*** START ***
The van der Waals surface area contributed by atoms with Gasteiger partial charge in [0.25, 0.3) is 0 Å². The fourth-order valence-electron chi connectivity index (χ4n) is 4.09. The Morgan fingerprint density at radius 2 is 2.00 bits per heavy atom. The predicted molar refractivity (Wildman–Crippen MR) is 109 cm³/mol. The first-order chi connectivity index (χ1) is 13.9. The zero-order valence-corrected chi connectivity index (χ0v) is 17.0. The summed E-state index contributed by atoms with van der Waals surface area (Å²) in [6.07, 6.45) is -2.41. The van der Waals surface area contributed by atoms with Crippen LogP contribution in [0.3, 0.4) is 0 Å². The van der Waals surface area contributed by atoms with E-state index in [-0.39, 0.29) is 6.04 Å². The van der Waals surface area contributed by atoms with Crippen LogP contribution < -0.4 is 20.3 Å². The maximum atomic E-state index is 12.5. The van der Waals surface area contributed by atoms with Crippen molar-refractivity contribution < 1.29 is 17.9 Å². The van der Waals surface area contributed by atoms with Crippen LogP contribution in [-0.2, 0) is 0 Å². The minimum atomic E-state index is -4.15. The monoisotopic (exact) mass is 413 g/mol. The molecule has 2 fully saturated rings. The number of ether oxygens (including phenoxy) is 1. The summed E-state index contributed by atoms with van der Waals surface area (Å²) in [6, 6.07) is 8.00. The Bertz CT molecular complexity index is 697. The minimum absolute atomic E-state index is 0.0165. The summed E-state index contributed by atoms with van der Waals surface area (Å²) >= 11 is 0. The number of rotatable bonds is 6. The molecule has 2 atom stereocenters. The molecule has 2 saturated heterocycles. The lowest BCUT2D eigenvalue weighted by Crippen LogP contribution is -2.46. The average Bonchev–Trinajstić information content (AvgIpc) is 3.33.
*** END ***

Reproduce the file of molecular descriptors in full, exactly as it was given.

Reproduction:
The van der Waals surface area contributed by atoms with Gasteiger partial charge in [0.25, 0.3) is 0 Å². The fourth-order valence-electron chi connectivity index (χ4n) is 4.09. The Morgan fingerprint density at radius 2 is 2.00 bits per heavy atom. The predicted molar refractivity (Wildman–Crippen MR) is 109 cm³/mol. The first-order chi connectivity index (χ1) is 13.9. The zero-order valence-corrected chi connectivity index (χ0v) is 17.0. The summed E-state index contributed by atoms with van der Waals surface area (Å²) in [6.07, 6.45) is -2.41. The van der Waals surface area contributed by atoms with Crippen LogP contribution in [0.3, 0.4) is 0 Å². The van der Waals surface area contributed by atoms with E-state index in [-0.39, 0.29) is 6.04 Å². The van der Waals surface area contributed by atoms with Crippen LogP contribution < -0.4 is 20.3 Å². The maximum atomic E-state index is 12.5. The van der Waals surface area contributed by atoms with Crippen molar-refractivity contribution < 1.29 is 17.9 Å². The van der Waals surface area contributed by atoms with Crippen LogP contribution in [-0.2, 0) is 0 Å². The minimum atomic E-state index is -4.15. The monoisotopic (exact) mass is 413 g/mol. The molecule has 2 fully saturated rings. The number of ether oxygens (including phenoxy) is 1. The summed E-state index contributed by atoms with van der Waals surface area (Å²) in [6, 6.07) is 8.00. The Bertz CT molecular complexity index is 697. The minimum absolute atomic E-state index is 0.0165. The summed E-state index contributed by atoms with van der Waals surface area (Å²) >= 11 is 0. The number of rotatable bonds is 6. The molecule has 2 atom stereocenters. The molecule has 2 saturated heterocycles. The lowest BCUT2D eigenvalue weighted by Crippen LogP contribution is -2.46. The average Bonchev–Trinajstić information content (AvgIpc) is 3.33.